Joshua, Judges, Ruth
Note: I did video previews of these lessons for Sunday School University. Check them out at http://www.sundayschooluniversity.com/
Remember “follow the leader”? The idea was to mimic the antics of the person in front of you in the line of boys and girls winding through the neighborhood. Being a follower was all right, but being leader was the most fun, creating imaginative routes and tasks for everyone else to copy.
In real life, great leaders are rare. Often, men and women are elected or appointed to leadership positions but then falter or fail to act. Others abuse their power to satisfy their egos, crushing their subjects and squandering resources. But without faithful, ethical, and effective leaders, people wander.
For40 years, Israel had journeyed a circuitous route through the wilderness, but not because they were following their leader. Quite the opposite was true—with failing faith, they had refused to obey God and to conquer Canaan. So they wandered. Finally, the new generation was ready to cross the Jordan and possess the land. Having distinguished himself as a man of faith and courage (he and Caleb had given the minority scout report recorded in Numbers 13:30–14:9), Joshua was chosen to be Moses’ successor. This book records Joshua’s leadership of the people of God as they finished their march and conquered the Promised Land.
Joshua was a brilliant military leader and a strong spiritual influence. But the key to his success was his submission to God. When God spoke, Joshua listened and obeyed. Joshua’s obedience served as a model. As a result, Israel remained faithful to God throughout Joshua’s lifetime.
The book of Joshua is divided into two main parts. The first narrates the events surrounding the conquest of Canaan. After crossing the Jordan River on dry ground, the Israelites camped near the mighty city of Jericho. God commanded the people to conquer Jericho by marching around the city 13 times, blowing trumpets, and shouting. Because they followed God’s unique battle strategy, they won (chapter 6). After the destruction of Jericho, they set out against the small town of Ai. Their first attack was driven back because one of the Israelites (Achan) had sinned (chapter 7). After the men of Israel stoned Achan and his family—purging the community of its sin—the Israelites succeeded in capturing Ai (chapter 8). In their next battle against the Amorites, God even provided extended daylight to aid them in their victory (chapter 10). Finally, after defeating other assorted Canaanites led by Jabin and his allies (chapter 11), they possessed most of the land.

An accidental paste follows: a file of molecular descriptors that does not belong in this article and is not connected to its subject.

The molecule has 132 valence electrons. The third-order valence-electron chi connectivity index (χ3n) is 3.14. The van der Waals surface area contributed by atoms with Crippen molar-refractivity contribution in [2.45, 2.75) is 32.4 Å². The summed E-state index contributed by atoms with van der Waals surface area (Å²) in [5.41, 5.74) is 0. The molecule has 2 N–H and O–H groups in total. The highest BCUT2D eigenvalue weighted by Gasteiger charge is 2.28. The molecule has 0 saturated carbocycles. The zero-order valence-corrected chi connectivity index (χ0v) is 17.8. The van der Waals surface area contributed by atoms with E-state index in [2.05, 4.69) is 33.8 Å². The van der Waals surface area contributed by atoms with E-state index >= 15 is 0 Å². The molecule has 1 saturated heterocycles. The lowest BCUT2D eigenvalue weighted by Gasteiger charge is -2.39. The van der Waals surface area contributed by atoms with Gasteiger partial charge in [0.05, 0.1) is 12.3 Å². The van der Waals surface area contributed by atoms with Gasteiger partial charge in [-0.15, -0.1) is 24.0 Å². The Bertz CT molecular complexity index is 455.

Part two of the book of Joshua records the assignment and settlement of the captured territory (chapters 13–22). The book concludes with Joshua’s farewell address and his death (chapters 23–24).
Joshua was committed to obeying God, and this book is about obedience. Whether conquering enemies or settling the land, God’s people were required to do it God’s way. In his final message to the people, Joshua underscored the importance of obeying God. “So be very careful to love the LORD your God” (23:11), and “choose today whom you will serve.… But as for me and my family, we will serve the LORD” (24:15). Read Joshua and make a fresh commitment to obey God today. Decide to follow your Lord wherever he leads and whatever it costs.
Life Application Bible Notes (Tyndale, 2007), 311.